Okay, Matt - you've figured me out. Now get busy with those three wishes you've got coming.
As to the theme of the article - allowing the magic to speak for itself without burdening it with "meaningful" patter - this is something that's been on my mind for the past few weeks. The person responsible for this is Forum favorite David Acer, and my infatuation with his effect "Quartermain." For National Magic Week I performed thirty shows on a magic history theme, and I decided that I was going to add "Quartermain" to my program, if I had to force it in with a shoehorn and whack it with a mallet to make it stay put. I found a hook which was hopefully more elegant than the shoehorn-and-mallet approach, but I didn't really have any patter for the effect itself. I said my blah-blah-blah, and just presented it in a straightforward manner. It got lots of "oohs" and "aahs," certainly due in part to my own enjoyment of watching it work.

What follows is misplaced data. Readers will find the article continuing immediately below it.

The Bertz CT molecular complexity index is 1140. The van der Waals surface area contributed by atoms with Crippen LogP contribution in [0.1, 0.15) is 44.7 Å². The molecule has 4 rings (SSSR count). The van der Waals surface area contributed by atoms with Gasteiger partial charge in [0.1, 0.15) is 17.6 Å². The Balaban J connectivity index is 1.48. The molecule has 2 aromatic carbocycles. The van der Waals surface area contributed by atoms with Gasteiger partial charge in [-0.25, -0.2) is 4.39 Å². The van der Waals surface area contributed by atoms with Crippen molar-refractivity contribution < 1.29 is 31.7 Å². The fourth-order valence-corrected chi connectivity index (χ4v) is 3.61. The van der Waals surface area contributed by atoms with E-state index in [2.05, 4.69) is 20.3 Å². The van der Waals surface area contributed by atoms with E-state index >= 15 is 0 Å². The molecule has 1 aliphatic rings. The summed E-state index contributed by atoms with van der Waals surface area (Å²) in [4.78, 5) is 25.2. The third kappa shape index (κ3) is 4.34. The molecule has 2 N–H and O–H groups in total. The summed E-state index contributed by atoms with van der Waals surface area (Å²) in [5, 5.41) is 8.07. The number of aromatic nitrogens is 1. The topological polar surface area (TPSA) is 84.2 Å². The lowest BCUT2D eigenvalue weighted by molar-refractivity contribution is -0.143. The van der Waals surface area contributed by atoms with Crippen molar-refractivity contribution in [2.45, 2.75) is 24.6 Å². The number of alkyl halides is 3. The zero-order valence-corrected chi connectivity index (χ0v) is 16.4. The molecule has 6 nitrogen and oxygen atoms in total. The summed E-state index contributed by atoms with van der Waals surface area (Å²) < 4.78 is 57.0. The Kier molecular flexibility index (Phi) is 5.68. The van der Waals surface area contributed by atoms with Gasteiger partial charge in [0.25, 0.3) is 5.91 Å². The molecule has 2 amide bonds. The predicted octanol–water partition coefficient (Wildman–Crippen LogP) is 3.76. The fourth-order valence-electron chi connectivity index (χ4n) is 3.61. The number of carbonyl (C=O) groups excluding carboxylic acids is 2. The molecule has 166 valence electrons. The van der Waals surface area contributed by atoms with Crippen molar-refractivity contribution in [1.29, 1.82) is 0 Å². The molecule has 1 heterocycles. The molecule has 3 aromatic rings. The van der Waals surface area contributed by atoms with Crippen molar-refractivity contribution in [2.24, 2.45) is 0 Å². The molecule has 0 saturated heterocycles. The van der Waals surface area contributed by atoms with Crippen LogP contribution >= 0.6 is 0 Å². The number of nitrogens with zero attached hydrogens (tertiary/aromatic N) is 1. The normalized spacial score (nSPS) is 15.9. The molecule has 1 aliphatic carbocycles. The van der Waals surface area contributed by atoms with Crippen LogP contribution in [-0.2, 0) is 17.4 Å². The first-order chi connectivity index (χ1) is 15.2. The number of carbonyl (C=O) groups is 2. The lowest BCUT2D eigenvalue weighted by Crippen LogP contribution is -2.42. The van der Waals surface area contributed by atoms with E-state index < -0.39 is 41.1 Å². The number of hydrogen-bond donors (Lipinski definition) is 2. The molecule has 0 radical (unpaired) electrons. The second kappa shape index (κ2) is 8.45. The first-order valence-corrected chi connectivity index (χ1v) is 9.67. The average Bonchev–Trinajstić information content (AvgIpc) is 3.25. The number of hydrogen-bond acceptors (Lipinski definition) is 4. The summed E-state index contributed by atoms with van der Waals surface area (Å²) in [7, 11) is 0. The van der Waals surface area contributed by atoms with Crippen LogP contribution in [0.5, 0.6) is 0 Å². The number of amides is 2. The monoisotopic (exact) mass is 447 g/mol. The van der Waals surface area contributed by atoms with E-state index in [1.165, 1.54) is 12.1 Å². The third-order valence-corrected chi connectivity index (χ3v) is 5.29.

But National Magic Week ended, and I went to lunch on Monday with a friend, hoping to solicit his advice. I again presented it in a very basic manner, and said "What's the patter for that?"
He said "Let's see - you've got three coins - a trinity - say, body, mind, soul. You've got a world above, a world below, and an obstacle between them."
I was doubtful. "That much?"
He was confident. "Yep. You have to be saying things to distract guys like me, who otherwise are just going to sit there trying to figure out what you're doing."
Oh, I don't know....
Unlike David Acer, I decided not to draw any attention to the fact that I was using Canadian coins. Of the more than 600 people who saw it, only one noticed and asked me about it. I said "A Canadian magician invented this trick and taught it to me. Whenever somebody shows me how to do a trick, I put something in it to honor my teacher."
Which is also true.